Nuñez kickstarted her career in the early 90s by focusing on gender issues, more specifically on the perception of women in the patriarchal society and the illusory differences that separate women from men. In her series titled Locas (Madness), the artist challenges the formulaic conception of women as hysterics by portraying a variety of demented women.
In this series, Nuñez pays tribute both to anonymous women and famous female figures, such as Medusa. Her disturbing depiction of these femmes fatales criticizes the latent misogyny in literature and art. For a long time, art and literature condemned strong women for rebelling against the establishment and standing up for their beliefs. Because female characters tended to be punished with a fatal fate when they stood up for themselves, women’s roles in art and literature have often been associated to death or futility. Nuñez’s caricature of this iconography denounces the absurdity of a stereotype that had been deemed normal in society for ages.
Over the years, Nuñez broadened the horizons of her work to a wider theme, the one of monstrosity. Much like her uncanny paintings of women, Nuñez’s monsters show just how difficult it is to pin down the definition of identity, and moreover, normality. How can people separate a normal individual from an abnormal one? Clearly, Nuñez believes that a very thin line separates these two notions. By introducing the moving image in her works, the artist manages to visually embody how a subtle change can transform an average human being into a ‘freak’. Monsters are an easy way for society to pinpoint what they’re afraid of because they impersonate everyone’s fears, but it is important to bear in mind that they are an illusion. In reality, there is no way of concentrating all terrifying things into one single being: real terror is much more subtle and hides in everyday matters.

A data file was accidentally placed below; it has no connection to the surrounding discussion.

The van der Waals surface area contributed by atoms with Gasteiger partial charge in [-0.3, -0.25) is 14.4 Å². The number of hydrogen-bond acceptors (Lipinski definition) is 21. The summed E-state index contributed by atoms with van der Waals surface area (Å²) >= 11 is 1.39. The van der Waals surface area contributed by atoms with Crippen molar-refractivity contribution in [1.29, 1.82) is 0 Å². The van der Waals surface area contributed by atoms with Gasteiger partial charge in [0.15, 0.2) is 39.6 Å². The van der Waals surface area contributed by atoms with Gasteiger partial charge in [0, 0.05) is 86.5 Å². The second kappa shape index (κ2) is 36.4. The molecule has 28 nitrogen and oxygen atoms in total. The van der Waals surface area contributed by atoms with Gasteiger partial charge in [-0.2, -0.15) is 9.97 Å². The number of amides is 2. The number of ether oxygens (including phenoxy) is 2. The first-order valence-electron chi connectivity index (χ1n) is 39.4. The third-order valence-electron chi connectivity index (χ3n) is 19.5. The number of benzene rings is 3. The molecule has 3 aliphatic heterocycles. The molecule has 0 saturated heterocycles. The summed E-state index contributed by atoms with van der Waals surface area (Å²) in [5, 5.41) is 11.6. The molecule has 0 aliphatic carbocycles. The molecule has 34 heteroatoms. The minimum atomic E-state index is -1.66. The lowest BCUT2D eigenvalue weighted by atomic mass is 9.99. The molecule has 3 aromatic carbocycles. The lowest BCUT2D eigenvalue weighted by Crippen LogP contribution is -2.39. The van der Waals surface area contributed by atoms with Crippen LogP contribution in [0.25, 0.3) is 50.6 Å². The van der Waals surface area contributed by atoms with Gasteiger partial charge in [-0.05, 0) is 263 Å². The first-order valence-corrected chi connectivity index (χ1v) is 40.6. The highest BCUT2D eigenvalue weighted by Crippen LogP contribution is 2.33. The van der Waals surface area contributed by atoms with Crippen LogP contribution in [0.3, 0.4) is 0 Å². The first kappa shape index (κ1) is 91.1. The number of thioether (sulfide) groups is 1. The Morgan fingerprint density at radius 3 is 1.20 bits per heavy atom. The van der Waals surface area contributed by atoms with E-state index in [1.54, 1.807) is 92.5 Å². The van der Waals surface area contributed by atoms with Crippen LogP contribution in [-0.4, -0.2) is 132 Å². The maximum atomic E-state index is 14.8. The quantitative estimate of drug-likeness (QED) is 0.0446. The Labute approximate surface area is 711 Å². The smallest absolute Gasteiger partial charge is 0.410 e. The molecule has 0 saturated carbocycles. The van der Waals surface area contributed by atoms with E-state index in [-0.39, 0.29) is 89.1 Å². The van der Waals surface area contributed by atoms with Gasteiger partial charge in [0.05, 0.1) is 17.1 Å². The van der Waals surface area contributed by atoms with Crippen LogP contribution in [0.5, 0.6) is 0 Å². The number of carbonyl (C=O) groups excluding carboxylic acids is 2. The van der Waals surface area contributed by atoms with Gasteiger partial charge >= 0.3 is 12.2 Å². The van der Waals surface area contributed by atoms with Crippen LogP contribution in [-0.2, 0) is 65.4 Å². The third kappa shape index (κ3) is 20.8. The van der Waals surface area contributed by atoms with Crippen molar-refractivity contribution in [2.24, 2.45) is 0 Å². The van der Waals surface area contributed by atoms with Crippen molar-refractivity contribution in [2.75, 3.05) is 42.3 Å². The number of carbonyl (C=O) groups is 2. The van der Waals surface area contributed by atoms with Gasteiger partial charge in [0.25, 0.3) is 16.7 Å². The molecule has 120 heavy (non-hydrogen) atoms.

During the last couple of years, Nuñez’s work has transitioned from monsters to cyborgs. The artist believes that this new subject is a logical progression of her work because she considers cyborgs as types of monsters. Much like monsters, these Frankenstein-like creatures created by human intelligence terrify people, but for slightly different reasons. Society is afraid of them because they are so similar to humans, yet not fully alike. Due to these increasingly small differences between machines and humans, people are afraid that these machines will supersede them. By broaching such a subject, Nuñez raises questions about human identity once again: who are we, and in what way can we consider ourselves different from artificially created creatures? What truly defines us if we are able to reproduce identical beings by technological means? The artist visually expresses the fragility of this distinction by focusing on the malleability of matter and its permeability to change.
Whether Nuñez portrays women, monsters or cyborgs, she ultimately focuses on the precariousness of human identity and its ability to integrate or alienate people. By showing the thin line between a socially constructed identity and personal identity, the artist manages to prove the absurdity of labels in society. Identity is much more subtle and complex than the reductive views of others, and ultimately, depends on deeper concepts. In a day and age like today, people could expand Nuñez’s message beyond the topics of artificial intelligence and cyborgs onto the themes of mass media. People are bombarded everyday by images and messages telling them how they should look, act and be, but ultimately, these images are fictitious and don’t define who they really are. If people are able to dismantle these socially constructed images, like the artist, they will be set free from the impositions of others and start embarking on a thrilling journey of self-discovery.